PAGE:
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Germany About to Amend Its Competition Laws

June 7, 2013

On 6 June 2013, the representatives of the German Parliament (Bundestag) and the Federal Council (Bundesrat) found a compromise on the reform of German competition law. This brings months of controversy between the government and the opposition to an end. The revised bill proposal should now pass the legislative process without any further difficulties and enter into force most probably within the following months.

The amendments will further align the German competition rules with EU competition law. One of the most significant changes concerns the conditions for the prohibition of mergers. Germany will adopt a provision identical with the one at the EU-level (the so-called SIEC-Test). The threshold for the assumption of single dominance will be lifted from 33 percent to 40 percent and the enforcement powers of the Federal Cartel Office (Bundeskartellamt, FCO) will be strengthened. Ultimately, concentrations of statutory sickness funds will henceforth fall within the scope of merger control. The political controversy on the latter was the main reason why the entire bill proposal could not enter into force as initially scheduled on 1 January 2013 and even ran the risk of failing completely.

Germany will amend the "Act Against Restraints of Competition" that contains the major provisions of German competition law. Already on 18 October 2012, the Bundestag adopted a bill proposal to change the national competition law. Although most changes were generally welcomed, the bill proposal was blocked until now, as there was a disagreement on some politically sensitive points. In particular, it was highly controversial whether competition law should apply to statutory sickness funds. As the opposition in the Bundestag currently has the majority in the second legislative chamber, the Bundesrat, the bill proposal did not pass. In such cases a mediation committee with representatives of both legislative chambers is convened. After several months of controversy, a compromise has now been found.

Below is a summary of the most significant changes.

New Test for Assessment of Mergers

One major purpose of the reform is to reduce differences between EU and German competition law. The most significant amendment concerns the criteria to assess mergers. The SIEC-Test becomes standard and replaces the current dominance test. This closes a potential enforcement gap where a merger would not create or strengthen a dominant position but still lessen competition. The merger assessment practice will be more in line with jurisdictions like USA, Canada, Australia and UK, where similar effect-based merger assessment tests apply. As a result of the new test, economists will likely become more important in merger proceedings in Germany.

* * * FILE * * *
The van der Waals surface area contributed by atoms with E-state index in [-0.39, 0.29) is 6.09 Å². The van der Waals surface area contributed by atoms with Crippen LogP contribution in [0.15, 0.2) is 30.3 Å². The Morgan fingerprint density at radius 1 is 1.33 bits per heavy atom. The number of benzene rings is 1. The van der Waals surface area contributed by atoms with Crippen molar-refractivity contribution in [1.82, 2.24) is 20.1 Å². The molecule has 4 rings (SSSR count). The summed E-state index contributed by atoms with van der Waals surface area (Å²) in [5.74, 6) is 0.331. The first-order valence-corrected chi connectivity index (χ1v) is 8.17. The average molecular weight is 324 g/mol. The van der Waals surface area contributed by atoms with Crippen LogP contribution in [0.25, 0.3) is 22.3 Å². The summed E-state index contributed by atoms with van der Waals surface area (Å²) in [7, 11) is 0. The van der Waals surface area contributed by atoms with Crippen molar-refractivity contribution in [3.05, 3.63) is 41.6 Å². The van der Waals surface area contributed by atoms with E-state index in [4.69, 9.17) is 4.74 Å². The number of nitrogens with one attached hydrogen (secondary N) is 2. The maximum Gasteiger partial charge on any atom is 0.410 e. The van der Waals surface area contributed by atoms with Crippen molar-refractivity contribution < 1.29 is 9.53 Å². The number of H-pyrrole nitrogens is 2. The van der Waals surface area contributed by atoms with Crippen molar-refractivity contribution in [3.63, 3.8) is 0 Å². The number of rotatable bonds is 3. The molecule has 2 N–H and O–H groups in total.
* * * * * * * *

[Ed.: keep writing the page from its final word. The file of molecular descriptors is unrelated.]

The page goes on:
Revision of the Rules of Dominance

The reform also concerns the control of abuse of a dominant position. In this field the main objective was to make the provisions in the Act Against Restraints of Competition clearer and more comprehensible. To facilitate the determination of dominance, German law contains assumptions based on market share. The threshold for the assumption of single dominance will be lifted from 33 percent to 40 percent.

Also, some provisions that were time limited will be extended, for instance the prohibition to sell food below its cost. Vertically integrated firms with a relatively strong position on the upstream market will remain prohibited from demanding higher prices for the supply of goods and services to competitors on a downstream market than the prices they offer themselves to customers in the respective market.


The enforcement tools of the FCO have been further aligned with EU law. It has now been clarified that the FCO is able to impose structural remedies. This means that the FCO can oblige a company to unbundle its structure and to disconnect different business areas.

Under the current law the FCO is entitled to order the skimming off of the economic benefit from an undertaking that infringed competition law. According to the interpretation of the Federal Court of Justice (Bundesgerichtshof), the FCO can order recovery of enrichment for the benefit of customers. The new rules will confirm that explicitly.

Successor Liability

An important amendment relates to liability in case of succession in law. Under the current rules companies can only be fined by the FCO if they are considered to be economically identical or virtually identical. Companies can therefore avoid fines by reorganizing their corporate structure before the fine. This loophole will now be closed.

Merger Control in Case of Statutory Sickness Funds

The European Court of Justice has pointed out in its case law that sickness funds, as those in the German statutory health insurance scheme, are involved in the management of the social security system and can therefore not be considered as undertakings in the sense of EU competition law. This case law did not block the enforcement of competition law at the national level. The German legislature made some minor changes, and the FCO still applied the competition rules to sickness funds. In 2011, however, a competent court disapproved of this practice and deemed the legal basis as insufficient. With its bill proposal, the Government clarifies the scope of application of antitrust laws to sickness funds. Initially, this proposal did not pass the mediation committee. According to the compromise that has now been found, merger control rules will apply to sickness funds whilst any other antitrust laws will not. Additionally, such merger decisions will be reviewed by the courts dealing with social security law rather than the civil courts.

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